Addition of Sugemalimab to Platinum-Based Chemotherapy for Metastatic Squamous or Nonsquamous NSCLC

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In the Chinese phase III GEMSTONE-302 trial reported in The Lancet Oncology, Caicun Zhou, MD, and colleagues found that the addition of the PD-L1 inhibitor sugemalimab to platinum-based chemotherapy improved progression-free survival in the first-line treatment of metastatic squamous or nonsquamous non–small cell lung cancer (NSCLC).

Caicun Zhou, MD

Caicun Zhou, MD

Study Details

In the multicenter double-blind trial, 479 patients were randomly assigned 2:1 between December 2018 and May 2020 to receive sugemalimab (n = 320) or placebo (n = 159) in combination with chemotherapy. Treatment consisted of sugemalimab at 1,200 mg or placebo every 3 weeks plus carboplatin at AUC 5 and paclitaxel at 175 mg/m² for squamous NSCLC (129 vs 63 patients), or carboplatin at AUC 5 and pemetrexed at 500 mg/m² for nonsquamous NSCLC (191 vs 96 patients). Chemotherapy was given for up to four cycles, followed by maintenance sugemalimab or placebo in patients with squamous NSCLC and sugemalimab at 500 mg/m² or placebo plus pemetrexed for nonsquamous NSCLC.

The primary endpoint was investigator-assessed progression-free survival in the intention-to-treat population.

Progression-Free Survival

At a preplanned interim analysis (data cutoff in June 2020), median follow-up was 8.6 months (interquartile range [IQR] = 6.1–11.4 months). Median progression-free survival was 7.8 months (95% confidence interval [CI] = 6.9–9.0 months) in the sugemalimab group vs 4.9 months (95% CI = 4.7–5.0 months) in the control group (stratified hazard ratio [HR] = 0.50, 95% CI = 0.39–0.64, P < .0001). At the final analysis (data cutoff in March 2021), median follow-up was 17.8 months (IQR = 15.1–20.9 months). Median progression-free survival was 9.0 months (95% CI = 7.4–10.8 months) in the sugemalimab group vs 4.9 months (95% CI= 4.8–5.1 months) in the control group (stratified HR = 0.48, 95% CI = 0.39–0.60, P < .0001).

At final progression-free survival analysis, median progression-free survival was 8.3 months (95% CI = 6.9–10.9 months) vs 4.8 months (95% CI = 4.2–4.9 months) among patients with squamous disease (HR = 0.34, 95% CI = 0.24–0.48) and 9.6 months (95% CI = 8.3–11.0 months) vs 5.9 months (95% CI = 4.9-7.1 months) among those with nonsquamous disease (HR = 0.59, 95% CI = 0.45–0.79). Hazard ratios ranged from 0.41 to 0.56 according to PD-L1 expression < 1% (40% of study population), ≥ 1% (60% of population), 1% to 49%, and ≥ 50%.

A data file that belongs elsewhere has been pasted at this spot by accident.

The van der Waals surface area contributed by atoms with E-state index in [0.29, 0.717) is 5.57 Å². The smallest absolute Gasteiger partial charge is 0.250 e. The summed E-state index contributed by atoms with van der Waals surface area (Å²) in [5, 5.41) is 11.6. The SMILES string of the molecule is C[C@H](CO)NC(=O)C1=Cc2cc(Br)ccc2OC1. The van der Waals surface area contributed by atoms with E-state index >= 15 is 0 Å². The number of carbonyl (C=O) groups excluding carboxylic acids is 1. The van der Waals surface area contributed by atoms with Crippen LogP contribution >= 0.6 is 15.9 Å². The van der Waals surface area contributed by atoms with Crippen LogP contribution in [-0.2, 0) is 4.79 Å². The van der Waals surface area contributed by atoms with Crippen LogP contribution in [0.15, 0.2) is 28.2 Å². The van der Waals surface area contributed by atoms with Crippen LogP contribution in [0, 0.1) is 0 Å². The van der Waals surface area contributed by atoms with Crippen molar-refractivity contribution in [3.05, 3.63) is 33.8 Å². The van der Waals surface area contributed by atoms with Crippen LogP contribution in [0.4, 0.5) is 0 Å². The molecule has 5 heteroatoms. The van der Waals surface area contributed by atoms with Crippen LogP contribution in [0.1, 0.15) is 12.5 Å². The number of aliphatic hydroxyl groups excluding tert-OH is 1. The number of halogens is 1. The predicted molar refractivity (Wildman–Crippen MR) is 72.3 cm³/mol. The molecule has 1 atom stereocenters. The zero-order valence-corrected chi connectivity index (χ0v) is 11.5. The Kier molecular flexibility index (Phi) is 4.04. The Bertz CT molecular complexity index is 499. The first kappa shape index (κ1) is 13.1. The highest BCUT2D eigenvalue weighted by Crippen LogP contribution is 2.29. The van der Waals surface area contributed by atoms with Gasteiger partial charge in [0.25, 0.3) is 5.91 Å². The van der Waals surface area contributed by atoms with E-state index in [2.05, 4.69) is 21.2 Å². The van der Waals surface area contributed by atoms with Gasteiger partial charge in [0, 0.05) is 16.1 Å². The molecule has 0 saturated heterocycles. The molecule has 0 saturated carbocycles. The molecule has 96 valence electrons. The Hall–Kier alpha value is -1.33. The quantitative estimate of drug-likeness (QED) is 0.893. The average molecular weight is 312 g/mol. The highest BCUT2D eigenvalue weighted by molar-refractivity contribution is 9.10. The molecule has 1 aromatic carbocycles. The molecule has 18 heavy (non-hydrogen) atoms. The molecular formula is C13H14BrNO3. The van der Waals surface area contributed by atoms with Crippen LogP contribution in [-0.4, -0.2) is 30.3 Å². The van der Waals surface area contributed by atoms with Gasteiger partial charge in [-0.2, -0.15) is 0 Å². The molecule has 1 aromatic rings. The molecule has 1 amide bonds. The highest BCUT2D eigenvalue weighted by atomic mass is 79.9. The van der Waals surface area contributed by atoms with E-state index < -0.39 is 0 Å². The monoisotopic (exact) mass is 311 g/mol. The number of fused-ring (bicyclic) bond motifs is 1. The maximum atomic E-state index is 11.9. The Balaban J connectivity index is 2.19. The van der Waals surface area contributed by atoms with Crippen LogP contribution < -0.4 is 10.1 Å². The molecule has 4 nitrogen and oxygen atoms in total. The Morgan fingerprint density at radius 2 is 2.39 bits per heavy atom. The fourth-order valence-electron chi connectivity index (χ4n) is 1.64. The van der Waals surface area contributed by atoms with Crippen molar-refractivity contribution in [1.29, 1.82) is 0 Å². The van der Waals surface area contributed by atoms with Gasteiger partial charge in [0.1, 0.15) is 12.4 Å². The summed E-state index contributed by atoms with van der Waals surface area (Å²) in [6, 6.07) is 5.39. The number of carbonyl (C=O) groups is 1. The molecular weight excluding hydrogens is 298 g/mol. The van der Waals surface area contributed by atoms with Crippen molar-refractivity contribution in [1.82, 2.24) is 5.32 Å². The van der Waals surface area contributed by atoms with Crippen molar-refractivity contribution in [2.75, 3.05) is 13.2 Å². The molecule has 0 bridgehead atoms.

Overall survival data were not mature for formal analysis. On preliminary analysis, median overall survival was 22.8 months (95% CI = 19.7 months–not reached) in the sugemalimab group vs 17.7 months (95% CI = 12.8–20.8 months) in the control group (stratified HR = 0.67, 95% CI = 0.50–0.90, P = .0064).  


  • The addition of sugemalimab to platinum-based chemotherapy significantly improved progression-free survival in patients with squamous or nonsquamous metastatic NSCLC.
  • Median progression-free survival was 9.0 vs 4.9 months among all patients, including 8.3 vs 4.8 months among patients with squamous disease and 9.6 vs 5.9 months among those with nonsquamous disease.

Adverse Events

Treatment-related grade 3 or 4 adverse events occurred in 54% of patients in the sugemalimab group and 56% of patients in the control group—most commonly, decreased neutrophil count (33% vs 33%), decreased white blood cell count (14% vs 17%), anemia (13% vs 11%), and decreased platelet count (10% vs 9%). Immune-related adverse events occurred in 25% of the sugemalimab group, most commonly hypothyroidism (11%).

Treatment-related serious adverse events occurred in 23% vs 20% of patients. Treatment-related death occurred in 10 patients (3%) in the sugemalimab group (pneumonia in 2; unspecified cause in 2; and pneumonia with respiratory failure, myelosuppression with septic shock, respiratory failure, abdominal pain, cardiac failure, and immune-mediated pneumonitis in 1 each) and in 2 patients (1%) in the control group (pneumonia and multiple organ dysfunction syndrome, respectively).

The investigators concluded, “Sugemalimab plus chemotherapy showed a statistically significant and clinically meaningful progression-free survival improvement compared with placebo plus chemotherapy in patients with previously untreated squamous and nonsquamous metastatic NSCLC, regardless of PD-L1 expression, and could be a new first-line treatment option for both squamous and nonsquamous metastatic NSCLC.”

Dr. Zhou, of Shanghai Pulmonary Hospital, is the corresponding author for The Lancet Oncology article.

Disclosure: The study was funded by CStone Pharmaceuticals. For full disclosures of the study authors, visit

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